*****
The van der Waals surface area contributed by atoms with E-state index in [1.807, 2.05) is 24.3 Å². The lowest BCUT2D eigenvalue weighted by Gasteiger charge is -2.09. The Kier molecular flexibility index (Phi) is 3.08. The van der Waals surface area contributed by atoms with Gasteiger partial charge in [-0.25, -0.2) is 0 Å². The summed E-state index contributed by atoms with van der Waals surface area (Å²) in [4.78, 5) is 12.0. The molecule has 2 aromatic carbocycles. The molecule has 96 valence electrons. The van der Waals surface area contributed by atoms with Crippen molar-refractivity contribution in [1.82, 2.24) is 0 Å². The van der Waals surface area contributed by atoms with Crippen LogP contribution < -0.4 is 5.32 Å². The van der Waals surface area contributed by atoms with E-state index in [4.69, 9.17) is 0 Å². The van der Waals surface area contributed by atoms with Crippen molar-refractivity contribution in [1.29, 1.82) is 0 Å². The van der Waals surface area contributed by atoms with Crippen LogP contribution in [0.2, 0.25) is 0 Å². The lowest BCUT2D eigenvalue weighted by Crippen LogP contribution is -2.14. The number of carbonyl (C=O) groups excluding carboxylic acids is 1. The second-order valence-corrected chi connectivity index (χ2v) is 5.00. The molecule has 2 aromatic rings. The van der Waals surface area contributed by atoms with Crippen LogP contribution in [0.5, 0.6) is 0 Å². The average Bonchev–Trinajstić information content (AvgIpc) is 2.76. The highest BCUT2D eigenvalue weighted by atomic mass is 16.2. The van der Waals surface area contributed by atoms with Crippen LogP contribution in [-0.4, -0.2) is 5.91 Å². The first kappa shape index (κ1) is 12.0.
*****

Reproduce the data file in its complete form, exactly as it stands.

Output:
The van der Waals surface area contributed by atoms with E-state index in [1.807, 2.05) is 24.3 Å². The lowest BCUT2D eigenvalue weighted by Gasteiger charge is -2.09. The Kier molecular flexibility index (Phi) is 3.08. The van der Waals surface area contributed by atoms with Gasteiger partial charge in [-0.25, -0.2) is 0 Å². The summed E-state index contributed by atoms with van der Waals surface area (Å²) in [4.78, 5) is 12.0. The molecule has 2 aromatic carbocycles. The molecule has 96 valence electrons. The van der Waals surface area contributed by atoms with Crippen molar-refractivity contribution in [1.82, 2.24) is 0 Å². The van der Waals surface area contributed by atoms with Crippen LogP contribution < -0.4 is 5.32 Å². The van der Waals surface area contributed by atoms with E-state index in [4.69, 9.17) is 0 Å². The van der Waals surface area contributed by atoms with Crippen molar-refractivity contribution in [1.29, 1.82) is 0 Å². The van der Waals surface area contributed by atoms with Crippen LogP contribution in [0.2, 0.25) is 0 Å². The lowest BCUT2D eigenvalue weighted by Crippen LogP contribution is -2.14. The number of carbonyl (C=O) groups excluding carboxylic acids is 1. The second-order valence-corrected chi connectivity index (χ2v) is 5.00. The molecule has 2 aromatic rings. The van der Waals surface area contributed by atoms with Crippen LogP contribution in [0.5, 0.6) is 0 Å². The average Bonchev–Trinajstić information content (AvgIpc) is 2.76. The highest BCUT2D eigenvalue weighted by atomic mass is 16.2. The van der Waals surface area contributed by atoms with Crippen LogP contribution in [-0.4, -0.2) is 5.91 Å². The first kappa shape index (κ1) is 12.0.